Federation for
Housing and

Housing refugees and everyone else: ‘Despite’

Findings after the second national meeting taking place in Denmark within the IFHP programme Housing of Refugees and Migrants. The keyword? 'Despite'!
It is striking! On a daily basis, cities deal with issues related to the housing of refugees. While doing so one of the main notions is: ‘Despite’. Despite legislation and regulations and with great creativity, public servants, inhabitants and other stakeholders try to accommodate refugees – something that has become very complicated due to a fundamental lack of a just and fair housing policy development throughout the past years. Together with the Danish Town Planning Institute, IFHP conducted the second network meeting, gathering people from local and national government, the private and social housing sector on April 18th 2016 to discuss and share the challenges and success of how to accommodate refugees whom are granted asylum with appropriate housing. 
The city of Vejle, a municipality with 109.000 inhabitants, hosted the meeting and presented their strategy for housing of refugees. It is based on a fundamental belief in an intense ‘introduction programme to the labour market’ and strong integration effort combined with housing. Vejle believes the effort generates return of investment for both the new citizen and for the hosting community. They succeed above average in Denmark and one of their main learnings is, that there is a pressing need for a change in approach and mentality among all actors to succeed with this ambition. These actors include the private sector and corporations, the public system, Danish citizens and NGOs that are interacting with the new comers every day.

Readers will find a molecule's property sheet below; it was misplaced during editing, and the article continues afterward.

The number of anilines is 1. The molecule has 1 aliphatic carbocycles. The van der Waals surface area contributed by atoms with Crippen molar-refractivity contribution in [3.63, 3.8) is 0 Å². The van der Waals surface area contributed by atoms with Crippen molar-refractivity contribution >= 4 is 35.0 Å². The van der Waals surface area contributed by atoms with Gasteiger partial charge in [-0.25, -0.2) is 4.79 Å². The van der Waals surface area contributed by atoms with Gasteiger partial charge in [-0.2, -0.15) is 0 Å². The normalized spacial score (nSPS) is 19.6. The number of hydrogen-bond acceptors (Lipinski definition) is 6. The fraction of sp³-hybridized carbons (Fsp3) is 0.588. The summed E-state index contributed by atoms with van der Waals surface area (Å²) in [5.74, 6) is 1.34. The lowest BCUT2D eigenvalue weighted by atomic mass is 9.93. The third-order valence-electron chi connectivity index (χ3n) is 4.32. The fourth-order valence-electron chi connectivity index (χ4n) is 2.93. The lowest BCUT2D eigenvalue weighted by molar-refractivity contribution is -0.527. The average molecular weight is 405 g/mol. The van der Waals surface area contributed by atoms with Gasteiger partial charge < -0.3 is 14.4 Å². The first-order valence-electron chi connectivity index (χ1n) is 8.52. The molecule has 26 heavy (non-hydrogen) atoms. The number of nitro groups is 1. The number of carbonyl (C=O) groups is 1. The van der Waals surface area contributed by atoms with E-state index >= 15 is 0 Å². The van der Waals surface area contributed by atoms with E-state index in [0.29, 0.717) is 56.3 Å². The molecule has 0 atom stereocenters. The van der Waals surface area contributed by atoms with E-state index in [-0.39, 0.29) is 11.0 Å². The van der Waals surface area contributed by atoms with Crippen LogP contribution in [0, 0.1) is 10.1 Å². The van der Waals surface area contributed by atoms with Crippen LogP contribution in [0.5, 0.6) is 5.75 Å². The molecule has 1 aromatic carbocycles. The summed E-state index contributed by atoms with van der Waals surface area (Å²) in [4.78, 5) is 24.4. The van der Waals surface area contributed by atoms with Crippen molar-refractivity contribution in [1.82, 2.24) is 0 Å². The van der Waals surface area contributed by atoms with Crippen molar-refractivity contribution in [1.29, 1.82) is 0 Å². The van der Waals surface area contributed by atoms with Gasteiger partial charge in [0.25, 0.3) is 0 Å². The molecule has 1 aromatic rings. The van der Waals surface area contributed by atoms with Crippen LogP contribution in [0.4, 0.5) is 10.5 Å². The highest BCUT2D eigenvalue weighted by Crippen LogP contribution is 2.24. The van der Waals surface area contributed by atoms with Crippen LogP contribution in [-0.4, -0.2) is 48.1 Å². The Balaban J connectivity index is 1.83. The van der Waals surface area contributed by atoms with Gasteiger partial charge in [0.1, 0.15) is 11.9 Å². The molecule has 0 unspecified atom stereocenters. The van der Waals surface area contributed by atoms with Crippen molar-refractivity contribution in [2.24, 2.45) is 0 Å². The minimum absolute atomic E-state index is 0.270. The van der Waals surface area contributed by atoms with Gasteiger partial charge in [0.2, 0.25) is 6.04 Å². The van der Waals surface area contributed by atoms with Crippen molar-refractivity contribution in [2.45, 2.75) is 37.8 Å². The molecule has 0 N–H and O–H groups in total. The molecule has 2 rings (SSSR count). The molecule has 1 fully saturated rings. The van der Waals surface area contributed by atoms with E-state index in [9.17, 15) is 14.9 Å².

According to the participants, who throughout the day shared solutions and discussed shared challenges related to the more specific issues of housing of refugees, there is an urgent need for updated legislation. Today the public servants in Denmark spend an overwhelming amount of time on figuring out how to work around the rules to accomplish a decent result. They fix it, because they are driven by a strong will to obtain decent results, taking the hosting community and the new comers seriously. Although they obviously don’t break the rules, they are met by challenges on a day-to-day basis. These challenges originate in a part of the legislation aimed at fixing a specific problem targeted at a specific group of vulnerable citizens caused by different political hot issues at different times.  
Facilitating the day IFHP is left with the impression that public servants are concerned and try hard to solve the housing and integration issues related to vulnerable citizens with an impressive level of decency. To do so it takes an equal amount of creativity to accomplish their goals. 
And it makes us wonder: With respect for the original intent of the laws and legislations we are surrounded by, how can we simplify these processes to spend our time on what really matters so that we can accommodate the need for housing and integration of our citizens to the benefit of all? How can we promote a fair and just housing policy to the benefit of all? 
This blogpost was written by Christina Krog, Senior Project Manager at IFHP.
If you would like to learn more about the IFHP Housing of Vulnerable Groups program, or if you wish to be signed up for the mailinglist of the Housing Academy, please send an email to or call Mrs. Krog at +45 2290 9105.